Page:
Occasionally Lizi invites herself to visit one of her out-of-town cousins. They have always been happy to have her visit, but not quite sure about planning for her visit. I usually tell them that Lizi really just likes being with people. She is quite happy to just be with someone, even if they aren’t talking or doing anything special. An occasionally trip to Kohls or Walgreens (or, back in the day, a Christian bookstore) will satisfy her need to “go,” which is minimal.

When I go out for a meal with her, I often bring a book. We’ll have a short conversation, and then she is happy to let me read. She will answer questions and ask a few basic ones herself, but mostly she isn’t much of a conversationalist and she doesn’t need you to be.

Remember side-by-side play? It’s basically like that. She is happy to go along, or not, but simply loves being with others.

Recently, the Mathiesons invited her to a dance recital that was taking place in Elmhurst. Aunt Linda and Uncle Larry often take her along on trips to the Arboretum or to free concerts in the area. They also watch TV and movies with her. Our old neighbors Lark and Alicia both are great about letting her simply hang out with them.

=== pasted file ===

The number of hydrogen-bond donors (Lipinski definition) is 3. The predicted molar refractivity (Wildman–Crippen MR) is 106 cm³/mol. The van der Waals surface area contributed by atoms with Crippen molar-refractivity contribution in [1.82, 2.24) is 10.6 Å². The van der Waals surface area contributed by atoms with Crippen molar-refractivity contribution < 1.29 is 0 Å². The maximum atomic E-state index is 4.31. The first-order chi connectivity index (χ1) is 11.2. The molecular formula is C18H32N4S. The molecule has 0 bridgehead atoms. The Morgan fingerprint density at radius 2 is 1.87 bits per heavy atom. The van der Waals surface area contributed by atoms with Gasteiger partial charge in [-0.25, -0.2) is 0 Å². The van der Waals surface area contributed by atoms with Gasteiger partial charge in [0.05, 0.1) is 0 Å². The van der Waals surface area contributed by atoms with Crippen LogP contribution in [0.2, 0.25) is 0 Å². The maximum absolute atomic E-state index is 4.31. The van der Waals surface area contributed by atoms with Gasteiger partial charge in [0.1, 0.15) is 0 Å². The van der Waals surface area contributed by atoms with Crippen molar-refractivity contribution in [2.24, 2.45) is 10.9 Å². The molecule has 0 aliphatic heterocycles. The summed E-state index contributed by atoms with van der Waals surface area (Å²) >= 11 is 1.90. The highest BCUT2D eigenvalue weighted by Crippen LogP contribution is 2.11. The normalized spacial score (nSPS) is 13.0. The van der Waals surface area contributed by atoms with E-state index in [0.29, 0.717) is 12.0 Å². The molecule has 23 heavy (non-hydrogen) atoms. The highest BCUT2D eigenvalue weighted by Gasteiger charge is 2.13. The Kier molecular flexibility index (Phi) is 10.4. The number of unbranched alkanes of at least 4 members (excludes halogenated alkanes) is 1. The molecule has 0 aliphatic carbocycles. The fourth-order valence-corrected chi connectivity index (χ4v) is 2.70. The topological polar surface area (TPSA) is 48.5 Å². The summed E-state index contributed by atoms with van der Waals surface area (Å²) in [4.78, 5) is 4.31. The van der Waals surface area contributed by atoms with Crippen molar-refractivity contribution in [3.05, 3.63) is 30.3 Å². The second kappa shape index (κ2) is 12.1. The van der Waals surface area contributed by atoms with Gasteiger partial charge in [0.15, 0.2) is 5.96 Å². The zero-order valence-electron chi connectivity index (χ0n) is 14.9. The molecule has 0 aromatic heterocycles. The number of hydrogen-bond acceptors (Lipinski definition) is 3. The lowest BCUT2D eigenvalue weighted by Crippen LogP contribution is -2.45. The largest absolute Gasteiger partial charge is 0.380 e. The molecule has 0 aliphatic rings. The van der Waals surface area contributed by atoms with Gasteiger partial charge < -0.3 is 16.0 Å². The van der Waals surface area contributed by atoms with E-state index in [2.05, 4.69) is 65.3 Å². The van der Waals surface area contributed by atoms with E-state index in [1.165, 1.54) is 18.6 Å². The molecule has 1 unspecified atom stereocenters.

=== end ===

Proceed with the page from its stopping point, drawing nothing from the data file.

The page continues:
Lizi still has a couple more months of independence before likely moving in with us at the end of the summer. Currently, she stays with us Sunday afternoon through Wednesday morning. She goes back to her apartment to work three (W-Th-F) lunch shifts and stays through Sunday morning, sometimes at a loss for things to do–or people to see. She especially likes the company of dogs and children (though admittedly, not all children know how to handle her.)

It’s really quite simple. Lizi 101.